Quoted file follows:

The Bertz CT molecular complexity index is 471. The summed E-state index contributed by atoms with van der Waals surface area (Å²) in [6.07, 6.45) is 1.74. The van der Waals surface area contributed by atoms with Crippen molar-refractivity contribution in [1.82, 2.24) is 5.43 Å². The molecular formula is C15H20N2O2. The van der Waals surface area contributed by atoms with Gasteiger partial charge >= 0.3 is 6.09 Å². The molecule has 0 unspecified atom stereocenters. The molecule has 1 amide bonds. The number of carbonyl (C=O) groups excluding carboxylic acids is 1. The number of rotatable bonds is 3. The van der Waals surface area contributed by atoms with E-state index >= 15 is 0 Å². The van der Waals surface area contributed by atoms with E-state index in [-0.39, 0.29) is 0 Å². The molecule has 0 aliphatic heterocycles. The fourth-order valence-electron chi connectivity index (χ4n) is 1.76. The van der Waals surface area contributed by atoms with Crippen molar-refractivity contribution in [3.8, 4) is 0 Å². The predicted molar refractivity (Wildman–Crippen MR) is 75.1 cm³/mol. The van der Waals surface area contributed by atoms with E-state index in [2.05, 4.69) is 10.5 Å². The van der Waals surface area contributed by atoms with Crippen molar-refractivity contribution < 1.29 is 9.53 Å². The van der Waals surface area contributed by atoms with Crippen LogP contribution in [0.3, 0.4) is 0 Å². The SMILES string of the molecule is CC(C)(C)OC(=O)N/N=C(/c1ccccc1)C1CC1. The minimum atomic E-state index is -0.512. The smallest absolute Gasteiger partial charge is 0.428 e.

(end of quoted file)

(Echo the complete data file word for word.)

The Bertz CT molecular complexity index is 471. The summed E-state index contributed by atoms with van der Waals surface area (Å²) in [6.07, 6.45) is 1.74. The van der Waals surface area contributed by atoms with Crippen molar-refractivity contribution in [1.82, 2.24) is 5.43 Å². The molecular formula is C15H20N2O2. The van der Waals surface area contributed by atoms with Gasteiger partial charge >= 0.3 is 6.09 Å². The molecule has 0 unspecified atom stereocenters. The molecule has 1 amide bonds. The number of carbonyl (C=O) groups excluding carboxylic acids is 1. The number of rotatable bonds is 3. The van der Waals surface area contributed by atoms with E-state index >= 15 is 0 Å². The van der Waals surface area contributed by atoms with E-state index in [-0.39, 0.29) is 0 Å². The molecule has 0 aliphatic heterocycles. The fourth-order valence-electron chi connectivity index (χ4n) is 1.76. The van der Waals surface area contributed by atoms with Crippen molar-refractivity contribution in [3.8, 4) is 0 Å². The predicted molar refractivity (Wildman–Crippen MR) is 75.1 cm³/mol. The van der Waals surface area contributed by atoms with E-state index in [2.05, 4.69) is 10.5 Å². The van der Waals surface area contributed by atoms with Crippen molar-refractivity contribution < 1.29 is 9.53 Å². The van der Waals surface area contributed by atoms with Crippen LogP contribution in [0.3, 0.4) is 0 Å². The SMILES string of the molecule is CC(C)(C)OC(=O)N/N=C(/c1ccccc1)C1CC1. The minimum atomic E-state index is -0.512. The smallest absolute Gasteiger partial charge is 0.428 e.